Do you know how to drive through a traffic circle?
Somebody’s fibbing about how well they drive roundabouts, according to a new survey of Northwest driving from PEMCO insurance company.
Or maybe some drivers just don’t realize that they’re doing it wrong.
In a recent survey of 1,200 Washington and Oregon residents, three-quarters of respondents said they drive roundabouts correctly, and two-thirds of respondents said they see others making mistakes.
That can’t be right, can it?
“Interestingly, despite the high-level confidence, our data also indicate that drivers may not be as skilled as they think at navigating roundabouts,” PEMCO spokesperson Derek Wing said in an email.
Just Wednesday morning in Bellingham, a semi-truck driver had trouble making a turn from Wharf Street onto Boulevard at the traffic circle for a five-way intersection including North State, South State and North Forest streets.
“Semi stuck on Bellingham traffic circle for 10 minutes,” Peter J. Cavan of Bellingham tweeted. “Never understand why they use that route.”
Cavan, who lives in the area, said he’s seen several crashes over the past year and hears car horns daily.
PEMCO’s poll shows that more than half the Washington state residents surveyed said they favor roundabouts over intersections, and about one-third oppose them.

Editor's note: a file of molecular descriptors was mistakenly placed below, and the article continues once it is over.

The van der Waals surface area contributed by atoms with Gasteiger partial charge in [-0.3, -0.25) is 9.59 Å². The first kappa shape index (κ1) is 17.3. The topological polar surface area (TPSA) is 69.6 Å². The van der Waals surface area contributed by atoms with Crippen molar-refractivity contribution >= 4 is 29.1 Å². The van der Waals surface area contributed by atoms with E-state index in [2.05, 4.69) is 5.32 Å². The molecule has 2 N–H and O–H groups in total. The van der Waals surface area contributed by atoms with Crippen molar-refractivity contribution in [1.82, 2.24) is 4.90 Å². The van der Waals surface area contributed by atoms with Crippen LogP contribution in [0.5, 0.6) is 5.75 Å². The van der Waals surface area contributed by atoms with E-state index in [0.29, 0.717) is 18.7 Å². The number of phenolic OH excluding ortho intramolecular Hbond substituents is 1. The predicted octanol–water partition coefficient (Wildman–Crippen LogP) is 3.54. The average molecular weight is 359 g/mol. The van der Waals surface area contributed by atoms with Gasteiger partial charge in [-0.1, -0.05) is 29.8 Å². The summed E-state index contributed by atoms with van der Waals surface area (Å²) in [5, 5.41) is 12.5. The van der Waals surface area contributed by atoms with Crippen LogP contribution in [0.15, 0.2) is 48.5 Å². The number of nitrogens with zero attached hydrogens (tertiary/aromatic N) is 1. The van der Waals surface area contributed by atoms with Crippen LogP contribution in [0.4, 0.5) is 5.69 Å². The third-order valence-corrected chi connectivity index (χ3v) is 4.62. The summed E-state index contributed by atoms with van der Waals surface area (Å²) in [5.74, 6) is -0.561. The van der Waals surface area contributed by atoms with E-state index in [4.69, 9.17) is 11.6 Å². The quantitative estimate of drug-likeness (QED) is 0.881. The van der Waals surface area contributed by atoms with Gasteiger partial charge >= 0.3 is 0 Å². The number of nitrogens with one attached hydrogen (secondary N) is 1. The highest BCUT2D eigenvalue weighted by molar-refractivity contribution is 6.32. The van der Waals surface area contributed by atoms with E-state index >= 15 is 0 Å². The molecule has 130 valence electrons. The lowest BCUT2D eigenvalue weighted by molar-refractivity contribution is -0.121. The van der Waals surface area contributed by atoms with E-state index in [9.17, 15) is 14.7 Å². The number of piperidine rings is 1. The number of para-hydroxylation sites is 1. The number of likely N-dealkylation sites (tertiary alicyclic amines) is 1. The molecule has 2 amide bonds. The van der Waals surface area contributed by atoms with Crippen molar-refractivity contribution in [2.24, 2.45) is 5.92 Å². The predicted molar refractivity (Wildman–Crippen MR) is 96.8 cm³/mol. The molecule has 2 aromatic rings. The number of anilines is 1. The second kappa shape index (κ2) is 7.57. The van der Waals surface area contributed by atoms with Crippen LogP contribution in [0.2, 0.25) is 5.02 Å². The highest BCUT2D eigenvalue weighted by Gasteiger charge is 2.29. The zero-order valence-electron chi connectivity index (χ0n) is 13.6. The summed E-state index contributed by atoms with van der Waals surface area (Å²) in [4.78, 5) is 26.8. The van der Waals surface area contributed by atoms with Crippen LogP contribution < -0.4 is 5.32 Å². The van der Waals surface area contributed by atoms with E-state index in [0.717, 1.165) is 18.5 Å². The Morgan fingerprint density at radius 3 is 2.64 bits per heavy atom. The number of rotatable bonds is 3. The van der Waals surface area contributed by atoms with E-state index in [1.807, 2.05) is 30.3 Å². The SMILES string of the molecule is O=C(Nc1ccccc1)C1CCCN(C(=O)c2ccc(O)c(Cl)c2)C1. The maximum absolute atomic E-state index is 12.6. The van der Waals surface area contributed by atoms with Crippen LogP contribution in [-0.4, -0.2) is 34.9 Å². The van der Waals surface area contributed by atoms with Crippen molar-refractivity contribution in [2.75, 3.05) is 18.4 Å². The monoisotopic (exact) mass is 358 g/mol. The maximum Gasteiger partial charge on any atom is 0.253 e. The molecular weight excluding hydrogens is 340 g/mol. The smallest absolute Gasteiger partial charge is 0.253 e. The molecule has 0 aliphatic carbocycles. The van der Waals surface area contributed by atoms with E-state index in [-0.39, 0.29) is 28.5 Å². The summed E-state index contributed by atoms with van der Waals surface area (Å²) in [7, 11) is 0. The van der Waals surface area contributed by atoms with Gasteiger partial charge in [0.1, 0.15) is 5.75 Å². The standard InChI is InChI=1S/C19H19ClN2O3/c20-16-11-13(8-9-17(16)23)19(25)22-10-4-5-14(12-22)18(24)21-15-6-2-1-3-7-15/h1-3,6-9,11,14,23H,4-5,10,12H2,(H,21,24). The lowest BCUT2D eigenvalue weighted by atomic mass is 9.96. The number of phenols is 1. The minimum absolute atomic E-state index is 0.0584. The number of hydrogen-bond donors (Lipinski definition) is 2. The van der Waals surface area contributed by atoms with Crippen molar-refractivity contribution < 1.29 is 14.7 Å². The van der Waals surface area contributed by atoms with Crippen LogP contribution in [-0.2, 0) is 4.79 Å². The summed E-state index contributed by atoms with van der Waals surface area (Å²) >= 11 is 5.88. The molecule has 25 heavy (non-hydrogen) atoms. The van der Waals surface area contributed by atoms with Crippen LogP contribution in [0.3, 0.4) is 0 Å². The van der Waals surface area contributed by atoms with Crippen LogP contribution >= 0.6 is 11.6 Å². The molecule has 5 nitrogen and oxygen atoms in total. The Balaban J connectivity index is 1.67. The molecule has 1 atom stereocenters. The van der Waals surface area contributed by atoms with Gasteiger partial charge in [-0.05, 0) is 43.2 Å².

Ryann Jonak of Bellingham said she loves roundabouts, but hates clueless drivers.
“I would love if we had more roundabouts in Bellingham,” Jonak said in response to a Facebook post. “I have to drive one whenever I work and there are too many people who don’t know how to drive them.”
Roundabouts, which have been used around the world for years, have become popular recently in Washington state as a way to keep traffic moving more safely.
The intersections on Guide Meridian north of Bellingham have seen more crashes since roundabouts were built starting in 2010. But, those crashes resulted in fewer injuries than in the decade before they were installed, even with the increase in traffic over the past nine years, according to state Department of Transportation data that The Bellingham Herald reported in June 2018.
Andrea Petrich, WSDOT spokesperson in Whatcom and Skagit counties, said that’s likely because roundabouts change the way cars collide.
“(A roundabout) reduces the number of points of conflict,” Petrich told The Bellingham Herald in June. “It takes many of the head-on and T-bone collisions that occur at intersections and changes them to more of a side-swipe.”
But if roundabouts make travel safer for drivers, might not be true for people on foot.
Several other readers — who responded to The Bellingham Herald’s inquiry on Facebook — said they hate that crosswalks are part of the roundabout.
“As a blind person, I feel much more unsafe walking through roundabouts then i do walking at stoplights,” Deby Thomas of Bellingham said on Facebook. “Roundabouts rely on people to yield to pedestrians and often, drivers do not. So I am not a fan.”
Several Herald followers on Facebook liked Lori Crabtree’s idea to put the crosswalks before the roundabouts.
“Crosswalks are a necessity but I’ve tried to cross there and have had a few close calls with drivers anticipating the roundabout and obviously didn’t see me in the crosswalk,” Crabtree said.